Redesigned vestibules are among the most crucial aspects of modern school safety as they allow staff to monitor who can enter the building.

Redesigned vestibules are among the most crucial aspects of modern school safety as they allow staff to monitor who can enter the building.

Photo provided by Kristin Sommer

Schools review safety protocols, resources as they welcome back students in Troy

By: Brendan Losinski | Troy Times | Published August 23, 2023


TROY — School is starting back up again, and while this is a good thing for many families, the ever-present threat of school shootings and other violent incidents can loom over parents’ minds.

As they welcome kids back, many school districts are sharing their plans and policies for school safety to reassure parents and welcome input on how they might better keep students safe.

Most school experts agree that the first and highest priority in terms of physical safety is controlling who can enter a school building.

“The first thing school districts should do in terms of physical safety is controlling who comes in and out,” said Todd Gilevich, the director of safety and security for Troy Public Schools. “You want to look at exterior doors and how they are accessed. This includes keeping track of who is coming and going through key fobs or physical keys, or key codes and cameras. You number your exterior doors so they can be communicated to first responders in the event of an emergency,” he said.

“Fraser has 12 buildings: one high school, one middle school, six elementary schools, one early childhood center, an administration building, an operations and maintenance building, and a transportation and maintenance building. All buildings have (all the district’s) safety measures installed,” said Dan Waters, Fraser Schools’ director of operations, maintenance, transportation and school safety. “Over the last two years, the district has invested about $2 million in security upgrades across the district.”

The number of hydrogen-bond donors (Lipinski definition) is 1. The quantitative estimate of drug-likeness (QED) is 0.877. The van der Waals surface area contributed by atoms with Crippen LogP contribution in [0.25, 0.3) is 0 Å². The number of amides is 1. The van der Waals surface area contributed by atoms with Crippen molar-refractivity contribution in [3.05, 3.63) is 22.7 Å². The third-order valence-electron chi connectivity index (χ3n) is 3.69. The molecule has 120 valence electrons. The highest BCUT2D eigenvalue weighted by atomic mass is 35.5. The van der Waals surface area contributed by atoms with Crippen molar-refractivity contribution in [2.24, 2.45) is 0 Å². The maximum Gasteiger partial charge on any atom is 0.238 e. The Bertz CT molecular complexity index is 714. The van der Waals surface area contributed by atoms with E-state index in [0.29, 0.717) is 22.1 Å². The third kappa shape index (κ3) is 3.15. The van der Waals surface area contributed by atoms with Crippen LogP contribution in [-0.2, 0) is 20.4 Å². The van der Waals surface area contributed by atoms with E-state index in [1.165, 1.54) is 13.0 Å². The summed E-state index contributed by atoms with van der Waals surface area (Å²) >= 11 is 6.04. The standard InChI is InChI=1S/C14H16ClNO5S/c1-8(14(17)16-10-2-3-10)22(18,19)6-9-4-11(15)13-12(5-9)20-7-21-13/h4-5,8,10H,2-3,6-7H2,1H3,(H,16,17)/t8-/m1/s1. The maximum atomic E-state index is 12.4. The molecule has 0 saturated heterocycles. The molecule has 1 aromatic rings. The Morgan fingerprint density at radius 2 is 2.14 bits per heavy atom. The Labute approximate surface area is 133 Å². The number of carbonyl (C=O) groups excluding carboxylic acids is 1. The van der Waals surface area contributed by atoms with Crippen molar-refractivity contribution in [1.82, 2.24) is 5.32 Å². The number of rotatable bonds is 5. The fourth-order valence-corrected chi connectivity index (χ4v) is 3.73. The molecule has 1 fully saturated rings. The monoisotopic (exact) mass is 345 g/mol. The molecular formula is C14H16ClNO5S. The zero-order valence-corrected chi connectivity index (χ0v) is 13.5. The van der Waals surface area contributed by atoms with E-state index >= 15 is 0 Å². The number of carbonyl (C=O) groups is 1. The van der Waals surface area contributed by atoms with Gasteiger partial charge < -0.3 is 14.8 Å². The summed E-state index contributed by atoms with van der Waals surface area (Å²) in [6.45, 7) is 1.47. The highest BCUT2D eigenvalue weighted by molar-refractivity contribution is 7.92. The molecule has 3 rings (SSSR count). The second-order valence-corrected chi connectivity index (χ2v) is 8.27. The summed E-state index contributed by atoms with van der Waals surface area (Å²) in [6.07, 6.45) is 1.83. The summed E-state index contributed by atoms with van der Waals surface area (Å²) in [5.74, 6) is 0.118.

Waters said such measures have been in place in his district for nearly two decades.

“We’ve been focused on school safety since 2005. The bond we had then allowed us to install new entryways called sally ports. They are located in the vestibule, so anyone entering has to be let into the building by staff. We also put in Columbine locks, which allows teachers to lock their classroom door from the inside.”

Randy Liepa, the interim superintendent of Bloomfield Hills Public Schools, said similar vestibules are in the process of being added to all of Bloomfield Hills Schools’ buildings.

“Secure vestibules will provide both an audio and visual means to assist with this process,” he said in an email. “BHS aims to follow best practices and the recommendations as set forth by FEMA’s Systems Based Approach to layered school security. Secure vestibules for elementary and middle schools will be complete by the end of the Bond 2020 timeline.”

Other crucial measures include communication resources, staff training and emergency planning.

“We were granted a $250,000 grant from the Michigan State Police, which allowed us to update our PA systems so we can communicate across the buildings in the case of an emergency,” said Waters. “We also are installing emergency buttons this year and created a flip chart that staff all have so everyone knows how to respond in the case of any emergency situation. All staff also have mandatory safety training every year. … Emergency Safety Bags are installed in every classroom. We purchased new two-way radios so we can communicate between buildings.”